Mineo is far from an entirely solo project, however, and his latest singles have seen him with not only collaborate with cult London MC CASISDEAD but also reunite with his former project Audio Bullys (the rumour mill is awash with talk of a 2018 reunion). “I’m not anti-working with people but when it comes to putting something out, the less you have to ask people for favours the better it is and the more pure it is to you.” His independent approach is paying dividends as well, “I can edit video to some degree as well so that last video for ‘Original’ that was me, I made that, the one with CASISDEAD before that as well. I can see myself getting really into that.” To date CAS is his most frequent collaborator outside of Audio Bullys, a south London rapper as versatile on the mic as Mineo is behind the boards, and as well versed in the hedonistic grit south of river specialises in, the two hit it off by chance but have gone on to become firm friends, complimenting each other’s styles perfectly. “I met Dizzee Rascal’s manager Nick, and he was working with CAS and asked if I wanted to get in the studio with him so I did that for about six months,” he explains. “That brought me back around to where my strengths are. It was satisfying to make house bangers again.”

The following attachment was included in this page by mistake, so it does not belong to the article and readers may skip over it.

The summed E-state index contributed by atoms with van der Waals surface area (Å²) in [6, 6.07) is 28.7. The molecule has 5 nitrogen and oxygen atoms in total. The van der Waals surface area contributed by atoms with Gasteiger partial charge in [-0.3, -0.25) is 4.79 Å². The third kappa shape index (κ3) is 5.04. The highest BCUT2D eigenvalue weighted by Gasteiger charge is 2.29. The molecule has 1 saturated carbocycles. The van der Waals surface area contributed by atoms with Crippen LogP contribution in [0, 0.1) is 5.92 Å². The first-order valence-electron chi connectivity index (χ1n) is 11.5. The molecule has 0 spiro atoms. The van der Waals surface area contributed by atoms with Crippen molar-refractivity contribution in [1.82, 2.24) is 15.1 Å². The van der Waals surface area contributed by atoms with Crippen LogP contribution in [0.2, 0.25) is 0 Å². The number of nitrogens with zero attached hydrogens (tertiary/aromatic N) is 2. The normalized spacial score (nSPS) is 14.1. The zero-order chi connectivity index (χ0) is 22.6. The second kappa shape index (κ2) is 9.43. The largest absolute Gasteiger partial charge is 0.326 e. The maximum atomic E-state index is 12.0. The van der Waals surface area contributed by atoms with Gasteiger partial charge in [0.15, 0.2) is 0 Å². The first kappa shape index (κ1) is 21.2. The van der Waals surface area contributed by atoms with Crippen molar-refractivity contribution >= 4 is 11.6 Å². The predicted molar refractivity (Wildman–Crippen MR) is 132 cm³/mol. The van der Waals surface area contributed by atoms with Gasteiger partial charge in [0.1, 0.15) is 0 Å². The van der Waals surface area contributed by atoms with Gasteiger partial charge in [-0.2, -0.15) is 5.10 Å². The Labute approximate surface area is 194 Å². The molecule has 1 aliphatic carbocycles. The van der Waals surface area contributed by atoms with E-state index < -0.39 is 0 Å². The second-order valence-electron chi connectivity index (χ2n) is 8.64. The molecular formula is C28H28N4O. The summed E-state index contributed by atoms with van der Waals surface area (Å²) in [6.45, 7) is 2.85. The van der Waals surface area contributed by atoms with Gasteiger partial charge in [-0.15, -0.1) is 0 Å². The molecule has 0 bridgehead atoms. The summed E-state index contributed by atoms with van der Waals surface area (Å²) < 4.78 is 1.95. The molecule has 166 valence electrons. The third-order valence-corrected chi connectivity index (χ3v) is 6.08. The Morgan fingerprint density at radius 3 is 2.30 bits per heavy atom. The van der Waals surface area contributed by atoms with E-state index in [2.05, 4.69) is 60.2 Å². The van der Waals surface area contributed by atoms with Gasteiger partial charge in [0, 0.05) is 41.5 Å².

“House bangers” doesn’t quite do justice to Mineo’s particular take on the genre. Aforementioned new single ‘Original’ is the kind of brash, rabble-rousing acid house inspired number that wouldn’t sound amiss soundtracking an Irvine Walsh adaption. Similarly, his previous releases ‘Do It Again’ and ‘Woodblock’, both with CASISDEAD, bristle with the edge of a night out in London’s seedier depths. It’s a mix of the ‘hooligan house’ he helped pioneer as part of Audio Bullys and his love of Britain’s rave history, explaining that ‘Original’ was born from rediscovering his love of old-school rave culture, in particular, jungle. “That ‘original bad boy’ sample is from a track I loved when I was fifteen or sixteen… I’d go around this guy’s house and he had walls filled with all these old jungle records and I’d go around every day after school and I’d just mix, mix, mix. He’s kept 150 really good jungle records which he let me borrow, and I’ve sampled them all again,” Dinsdale explains, taking a moment to reflect on the depths of his re-obsession, “I could play a Carnival ’95 set easily.”